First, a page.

While MethodsSpace is a community of researchers, many of us also find ourselves in the role of instructor. This post is the first of a series that will explore juxtapositions of research methods and instruction. In Learning to Research/Researching to Learn posts I will explore ways that instructors can infuse research activities into courses where students learn about methods or curricular courses where they develop critical thinking skills.
The philosopher John Dewey wrote in an era with remarkable similarities to our own. When the telegraph and telephone opened immediate communication across the oceans and continents, he noted that while these technologies had broken down barriers “to bring peoples and classes into closer and more perceptible connection with one another. It remains for the most part to secure the intellectual and emotional significance of this physical annihilation of space” (Dewey, 1916, p. p. 85).
At the same time, the nature of work was changing with the Industrial Revolution and Dewey saw a corresponding need to change the nature of education. The identified a prevalent view, that “the subject-matter of education consists of bodies of information and of skills that have been worked out in the past; therefore, the chief business of the school is to transmit them to the new generation” (Dewey, 1938, p. 17) and criticized it as hopelessly out of step with the newly connected world. Instead, he thought students need opportunities to gain the experience through problem-solving and reflection.
So many years later we revisit similar themes. We still grapple with the significance of bridging distances even though we live in a connected world. Even today, some welcome globalism and others fear it. We still contend with the educational dilemma Dewey described because simply transmitting information and skills is inadequate preparation for the challenges students face in academic, professional, and civic life. Knowing how to dig below the surface, discern fact from opinion, use scientific approaches to understand problems and support conclusions, are ever more important. How can we infuse research methods into instructional approaches to develop new habits of mind?
For the moment let’s set aside the details associated with various methodologies and think about the core elements of the research process. In most cases, we begin with a problem, and define the questions we want to answer. We find people or materials to explore and gather relevant data. After we analyze it, we tried to draw some kind of conclusions then share what was learned by presenting it to others in written or verbal form. We carry out these steps within epistemological and theoretical frameworks that help us understand and explain their positions as researchers in relationships with the world. How can we use these steps to build a culture of inquiry in classes we teach?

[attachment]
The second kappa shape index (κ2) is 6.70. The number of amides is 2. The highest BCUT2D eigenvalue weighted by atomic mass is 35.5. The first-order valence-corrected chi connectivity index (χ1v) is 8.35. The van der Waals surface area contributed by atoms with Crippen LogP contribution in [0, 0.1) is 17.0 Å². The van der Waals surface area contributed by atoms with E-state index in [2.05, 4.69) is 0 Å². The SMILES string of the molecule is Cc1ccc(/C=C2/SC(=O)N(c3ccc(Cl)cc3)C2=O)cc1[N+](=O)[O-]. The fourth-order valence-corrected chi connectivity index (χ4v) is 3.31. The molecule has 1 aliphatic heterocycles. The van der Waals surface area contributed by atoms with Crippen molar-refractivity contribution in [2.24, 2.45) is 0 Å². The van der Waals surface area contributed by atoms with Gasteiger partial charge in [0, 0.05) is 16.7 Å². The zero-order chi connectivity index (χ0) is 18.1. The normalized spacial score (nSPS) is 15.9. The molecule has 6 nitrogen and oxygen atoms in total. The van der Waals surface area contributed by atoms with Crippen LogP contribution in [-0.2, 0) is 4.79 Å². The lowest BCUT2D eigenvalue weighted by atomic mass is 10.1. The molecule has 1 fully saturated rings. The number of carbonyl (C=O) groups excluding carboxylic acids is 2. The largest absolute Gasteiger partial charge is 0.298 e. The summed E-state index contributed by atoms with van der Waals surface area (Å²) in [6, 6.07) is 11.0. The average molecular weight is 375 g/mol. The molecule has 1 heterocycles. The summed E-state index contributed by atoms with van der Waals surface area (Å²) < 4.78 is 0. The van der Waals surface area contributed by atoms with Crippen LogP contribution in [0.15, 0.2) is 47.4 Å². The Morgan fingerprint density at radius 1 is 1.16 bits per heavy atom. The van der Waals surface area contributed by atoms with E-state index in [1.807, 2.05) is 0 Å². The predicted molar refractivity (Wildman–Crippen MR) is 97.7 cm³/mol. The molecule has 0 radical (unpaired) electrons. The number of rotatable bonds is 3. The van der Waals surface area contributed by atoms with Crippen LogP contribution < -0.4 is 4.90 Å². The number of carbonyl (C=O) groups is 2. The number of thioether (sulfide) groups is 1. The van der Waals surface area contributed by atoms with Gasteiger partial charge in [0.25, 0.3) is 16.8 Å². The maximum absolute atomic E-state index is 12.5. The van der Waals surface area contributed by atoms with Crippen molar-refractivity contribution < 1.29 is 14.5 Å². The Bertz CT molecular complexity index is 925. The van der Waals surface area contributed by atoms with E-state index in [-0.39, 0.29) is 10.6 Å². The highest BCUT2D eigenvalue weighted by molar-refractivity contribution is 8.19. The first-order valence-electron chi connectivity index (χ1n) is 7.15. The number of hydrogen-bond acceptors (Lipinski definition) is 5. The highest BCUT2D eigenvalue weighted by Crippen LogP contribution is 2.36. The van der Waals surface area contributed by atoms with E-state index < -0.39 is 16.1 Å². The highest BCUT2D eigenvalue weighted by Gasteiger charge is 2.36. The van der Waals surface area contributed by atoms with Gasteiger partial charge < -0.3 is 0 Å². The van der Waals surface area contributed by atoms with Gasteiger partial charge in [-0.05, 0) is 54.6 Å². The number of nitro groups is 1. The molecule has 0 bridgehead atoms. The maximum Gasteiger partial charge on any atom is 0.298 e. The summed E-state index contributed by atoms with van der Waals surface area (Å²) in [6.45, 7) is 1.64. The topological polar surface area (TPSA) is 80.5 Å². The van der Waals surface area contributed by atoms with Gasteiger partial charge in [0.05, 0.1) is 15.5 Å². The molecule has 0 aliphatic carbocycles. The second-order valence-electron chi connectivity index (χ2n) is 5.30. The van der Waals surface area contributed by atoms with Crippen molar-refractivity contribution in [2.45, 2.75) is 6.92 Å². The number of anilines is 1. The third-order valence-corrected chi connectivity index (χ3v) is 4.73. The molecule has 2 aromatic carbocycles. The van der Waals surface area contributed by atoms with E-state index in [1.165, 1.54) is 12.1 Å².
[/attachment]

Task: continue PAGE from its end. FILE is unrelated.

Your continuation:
Here are some suggestions from a learning to research, researching to learn orientation. Depending on the available time and the nature of the class, you can use these ideas to reframe discussions are written assignments, or as the basis for research projects that involve collecting and analyzing data.
|Research Steps||Learning through Inquiry||Developing a
|Using assigned and/or library research, discover problems and define questions.||What information is incomplete or outdated?
Whose voices are missing?Do the readings represent a local or global perspectives?What are the writers’ assumptions or biases?Do the writers provide adequate foundations or evidence for their conclusions?Are there significant conflicts or differences within the set of readings—or in the field?
|Let’s question the foundations of the materials we read and make a habit of looking for gaps in the literature.
When we uncover biases, let’s use them as the basis for reflection on our own world views and how they might influence the questions we choose to research.
|Sample: People or Documents
|Based biases or on missing or incomplete you identified, where can you find what you need to develop a more comprehensive understanding? Do you need to read more on the topic, or ask someone? Who?||Let’s think about how to include global and/or underrepresented perspectives, including the use of open access or other materials that might not appear in library databases.
Let’s brainstorm ways to reach people who don’t typically participate in research.
|How can we learn to use content, text, discourse, or other data analysis methods by practicing with course readings?||Whether we use qualitative or quantitative methods, let’s reflect on ways our own backgrounds or prior understandings influence our interpretation of results.|
|Conclude and Report||What did you learn? What new problems or questions did you discover? How can you present it in a way that leads to further exploration?||Let’s reflect on ways to be transparent about biases or shortcomings when we report research findings.
Let’s consider how to communicate findings with people outside of academia—especially those who can put new ideas into practice.
Whether we are working with students who are children or adults, by moving from transmission to exploration, we can help our students realize the importance of inquiry. Being prepared to ask hard questions and think critically will be beneficial not only in the classroom or laboratory, but also in their everyday lives. In the process, they will develop mindsets and skillsets that will prepare them to be researchers in a complicated world.
How do you teach research skills? How do you create a culture of inquiry in your classrooms? Use the comment box to share your strategies or questions.
Dewey, J. (1916). Democracy and education. New York: Macmillan Company.